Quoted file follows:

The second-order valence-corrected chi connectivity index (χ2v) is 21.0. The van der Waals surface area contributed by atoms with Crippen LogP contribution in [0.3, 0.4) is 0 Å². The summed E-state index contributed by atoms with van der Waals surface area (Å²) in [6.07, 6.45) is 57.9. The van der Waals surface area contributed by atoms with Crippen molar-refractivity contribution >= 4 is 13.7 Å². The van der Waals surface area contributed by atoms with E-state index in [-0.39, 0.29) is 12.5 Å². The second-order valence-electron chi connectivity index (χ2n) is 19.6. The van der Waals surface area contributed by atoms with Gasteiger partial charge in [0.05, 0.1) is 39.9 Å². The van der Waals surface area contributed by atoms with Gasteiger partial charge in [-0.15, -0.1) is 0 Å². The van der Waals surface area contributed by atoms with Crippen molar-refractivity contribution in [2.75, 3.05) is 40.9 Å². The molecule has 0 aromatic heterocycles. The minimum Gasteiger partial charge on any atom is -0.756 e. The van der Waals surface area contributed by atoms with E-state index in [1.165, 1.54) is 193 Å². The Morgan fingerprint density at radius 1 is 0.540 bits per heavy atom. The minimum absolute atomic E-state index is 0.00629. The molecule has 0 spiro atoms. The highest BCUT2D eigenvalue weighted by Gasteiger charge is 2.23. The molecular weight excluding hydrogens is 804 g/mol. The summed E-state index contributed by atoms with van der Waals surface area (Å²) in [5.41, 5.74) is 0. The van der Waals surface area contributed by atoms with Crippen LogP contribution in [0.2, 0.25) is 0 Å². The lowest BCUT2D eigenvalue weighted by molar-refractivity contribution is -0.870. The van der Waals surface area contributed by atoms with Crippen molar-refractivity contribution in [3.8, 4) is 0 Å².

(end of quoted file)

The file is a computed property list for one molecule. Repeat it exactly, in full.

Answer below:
The second-order valence-corrected chi connectivity index (χ2v) is 21.0. The van der Waals surface area contributed by atoms with Crippen LogP contribution in [0.3, 0.4) is 0 Å². The summed E-state index contributed by atoms with van der Waals surface area (Å²) in [6.07, 6.45) is 57.9. The van der Waals surface area contributed by atoms with Crippen molar-refractivity contribution >= 4 is 13.7 Å². The van der Waals surface area contributed by atoms with E-state index in [-0.39, 0.29) is 12.5 Å². The second-order valence-electron chi connectivity index (χ2n) is 19.6. The van der Waals surface area contributed by atoms with Gasteiger partial charge in [0.05, 0.1) is 39.9 Å². The van der Waals surface area contributed by atoms with Gasteiger partial charge in [-0.15, -0.1) is 0 Å². The van der Waals surface area contributed by atoms with Crippen molar-refractivity contribution in [2.75, 3.05) is 40.9 Å². The molecule has 0 aromatic heterocycles. The minimum Gasteiger partial charge on any atom is -0.756 e. The van der Waals surface area contributed by atoms with E-state index in [1.165, 1.54) is 193 Å². The Morgan fingerprint density at radius 1 is 0.540 bits per heavy atom. The minimum absolute atomic E-state index is 0.00629. The molecule has 0 spiro atoms. The highest BCUT2D eigenvalue weighted by Gasteiger charge is 2.23. The molecular weight excluding hydrogens is 804 g/mol. The summed E-state index contributed by atoms with van der Waals surface area (Å²) in [5.41, 5.74) is 0. The van der Waals surface area contributed by atoms with Crippen LogP contribution in [0.2, 0.25) is 0 Å². The lowest BCUT2D eigenvalue weighted by molar-refractivity contribution is -0.870. The van der Waals surface area contributed by atoms with Crippen molar-refractivity contribution in [3.8, 4) is 0 Å².